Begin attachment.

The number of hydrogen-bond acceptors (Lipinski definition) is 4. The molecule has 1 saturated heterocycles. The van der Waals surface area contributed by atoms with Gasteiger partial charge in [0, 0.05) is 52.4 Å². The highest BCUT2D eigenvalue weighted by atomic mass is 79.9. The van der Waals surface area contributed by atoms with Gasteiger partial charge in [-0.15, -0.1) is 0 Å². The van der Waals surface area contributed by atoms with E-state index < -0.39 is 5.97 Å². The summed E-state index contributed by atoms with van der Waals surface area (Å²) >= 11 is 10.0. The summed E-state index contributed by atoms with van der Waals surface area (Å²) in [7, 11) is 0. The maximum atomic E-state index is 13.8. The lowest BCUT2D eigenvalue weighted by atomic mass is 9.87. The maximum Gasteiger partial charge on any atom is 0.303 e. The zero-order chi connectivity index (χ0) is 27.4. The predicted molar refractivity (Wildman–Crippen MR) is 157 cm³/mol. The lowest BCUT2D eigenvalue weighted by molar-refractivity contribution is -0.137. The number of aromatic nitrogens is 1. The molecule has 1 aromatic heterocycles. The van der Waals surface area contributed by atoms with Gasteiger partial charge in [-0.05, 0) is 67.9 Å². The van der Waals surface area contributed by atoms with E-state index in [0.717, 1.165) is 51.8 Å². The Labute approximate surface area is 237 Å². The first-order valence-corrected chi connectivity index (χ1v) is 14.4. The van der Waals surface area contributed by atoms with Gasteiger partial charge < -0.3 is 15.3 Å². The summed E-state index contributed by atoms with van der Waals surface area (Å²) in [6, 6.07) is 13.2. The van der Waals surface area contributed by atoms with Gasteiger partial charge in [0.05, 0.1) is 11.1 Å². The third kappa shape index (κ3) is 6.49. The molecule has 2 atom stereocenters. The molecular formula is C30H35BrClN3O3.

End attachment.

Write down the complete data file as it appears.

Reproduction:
The number of hydrogen-bond acceptors (Lipinski definition) is 4. The molecule has 1 saturated heterocycles. The van der Waals surface area contributed by atoms with Gasteiger partial charge in [0, 0.05) is 52.4 Å². The highest BCUT2D eigenvalue weighted by atomic mass is 79.9. The van der Waals surface area contributed by atoms with Gasteiger partial charge in [-0.15, -0.1) is 0 Å². The van der Waals surface area contributed by atoms with E-state index < -0.39 is 5.97 Å². The summed E-state index contributed by atoms with van der Waals surface area (Å²) >= 11 is 10.0. The summed E-state index contributed by atoms with van der Waals surface area (Å²) in [7, 11) is 0. The maximum atomic E-state index is 13.8. The lowest BCUT2D eigenvalue weighted by atomic mass is 9.87. The maximum Gasteiger partial charge on any atom is 0.303 e. The zero-order chi connectivity index (χ0) is 27.4. The predicted molar refractivity (Wildman–Crippen MR) is 157 cm³/mol. The lowest BCUT2D eigenvalue weighted by molar-refractivity contribution is -0.137. The number of aromatic nitrogens is 1. The molecule has 1 aromatic heterocycles. The van der Waals surface area contributed by atoms with Gasteiger partial charge in [-0.05, 0) is 67.9 Å². The van der Waals surface area contributed by atoms with E-state index in [0.717, 1.165) is 51.8 Å². The Labute approximate surface area is 237 Å². The first-order valence-corrected chi connectivity index (χ1v) is 14.4. The van der Waals surface area contributed by atoms with Gasteiger partial charge < -0.3 is 15.3 Å². The summed E-state index contributed by atoms with van der Waals surface area (Å²) in [6, 6.07) is 13.2. The van der Waals surface area contributed by atoms with Gasteiger partial charge in [0.05, 0.1) is 11.1 Å². The third kappa shape index (κ3) is 6.49. The molecule has 2 atom stereocenters. The molecular formula is C30H35BrClN3O3.